In the News

Canan Dagdeviren

KI postdoc Canan Dagdeviren recognized as an honoree of MIT Technology Review’s annual "Innovators Under 35" list

For over a decade, MIT Technology Review has recognized a list of exceptionally talented technologists whose work has great potential to transform the world. For her work in the field of nanotechnology and materials, Canan Dagdeviren of MIT’s Koch Institute has been recognized as an inventor on the list. Dagdeviren has developed flexible nano-generators that convert mechanical energy from internal organ movements into electric energy to power medical devices. This technology could extend the battery life of implanted medical devices or even eliminate the need of battery replacement, sparing patients from repeated operations and the risk of surgical complications.  more...

Cima device

Bugging cancer

While biopsies of cancerous tissue can provide insight into an appropriate course of treatment, cancer can evolve, develop resistance to therapies, and find new pathways for growth. Now, researchers in the laboratory of KI faculty member and David H. Koch Professor of Engineering Michael Cima have developed an implantable device, small enough to fit inside a biopsy needle, allowing doctors to monitor cancer in real time. The device wirelessly transmits biomarker data, allowing clinicians to easily and inexpensively receive critical feedback on whether a treatment is working or needs adjusting. Cima’s device was covered extensively in the press, including in Boston Magazine and on Boston.com. more...

worldview

One in ten

Scientific American magazine has named 100 biotechnology visionaries in its 2015 issue of worldVIEW, and the KI community represents over 10% of the list. The cohort of 100 influencers, nominated by leaders in biotechnology and biosciences, includes 11 current and former KI faculty members, trainees, and members of our Leadership Council and administrative team — including Professors Sangeeta Bhatia, Robert Langer, Ram Sasisekharan, and Phillip Sharp. more...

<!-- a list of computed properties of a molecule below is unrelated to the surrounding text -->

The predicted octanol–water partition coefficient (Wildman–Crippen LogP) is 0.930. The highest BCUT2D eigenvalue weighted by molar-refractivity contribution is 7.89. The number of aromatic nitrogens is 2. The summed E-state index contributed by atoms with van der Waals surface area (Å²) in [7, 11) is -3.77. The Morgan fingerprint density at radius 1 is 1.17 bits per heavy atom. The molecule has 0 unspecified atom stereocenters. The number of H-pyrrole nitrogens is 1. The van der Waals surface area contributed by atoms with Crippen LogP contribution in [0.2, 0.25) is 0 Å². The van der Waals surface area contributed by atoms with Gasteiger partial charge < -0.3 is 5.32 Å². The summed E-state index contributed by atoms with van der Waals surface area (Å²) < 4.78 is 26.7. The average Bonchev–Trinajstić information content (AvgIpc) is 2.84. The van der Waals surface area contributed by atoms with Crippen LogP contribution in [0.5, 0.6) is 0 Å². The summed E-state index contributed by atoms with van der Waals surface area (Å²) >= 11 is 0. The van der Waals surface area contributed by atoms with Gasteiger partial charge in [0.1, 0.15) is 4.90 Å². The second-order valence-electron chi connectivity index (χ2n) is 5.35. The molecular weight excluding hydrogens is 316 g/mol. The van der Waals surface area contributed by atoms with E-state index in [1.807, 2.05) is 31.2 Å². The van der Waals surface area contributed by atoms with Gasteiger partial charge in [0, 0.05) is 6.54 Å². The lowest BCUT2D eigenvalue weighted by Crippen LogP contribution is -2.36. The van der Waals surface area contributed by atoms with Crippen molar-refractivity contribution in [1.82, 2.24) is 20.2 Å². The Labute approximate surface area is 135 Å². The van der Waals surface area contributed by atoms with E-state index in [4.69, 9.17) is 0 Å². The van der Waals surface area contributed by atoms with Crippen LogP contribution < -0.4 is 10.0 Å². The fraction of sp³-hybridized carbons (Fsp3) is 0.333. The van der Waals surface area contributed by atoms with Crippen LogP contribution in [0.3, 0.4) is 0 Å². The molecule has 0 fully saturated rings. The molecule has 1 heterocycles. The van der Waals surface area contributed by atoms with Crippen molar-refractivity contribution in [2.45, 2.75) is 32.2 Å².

Identifying a key growth factor in cell proliferation

In companion papers published in Cell, KI faculty members Matthew Vander Heiden and David Sabatini identify why proliferating cells, particularly tumor cells, require mitochondrial respiration. The researchers found that the primary role of respiration in cell proliferation is to provide electron acceptors in support of the synthesis of aspartate, an amino acid. This discovery — that aspartate is a limiter of cell proliferation — provides crucial insight into how cancer growth could be kept in check. more...

Prototype device

New material opens possibilities for super-long-acting pills

KI researchers have developed a new material for creating safe and long-acting gastrointestinal devices, such as orally delivered capsules that can release drugs for up to several months at a time, which could improve medication adherence. This elastic polymer gel can compress and fold devices into easily ingestible pills that expand to full size in the stomach, facilitating prolonged residence. This pH-responsive material is stable in the stomach’s acidic environment but dissociates in the small intestine’s near-neutral pH, permitting safe passage through the remainder of the GI tract — significantly reducing the risk of intestinal obstruction. This new research was featured in Popular Science and in Boston Magazine. more...

Paula Hammond

Paula Hammond named head of Department of Chemical Engineering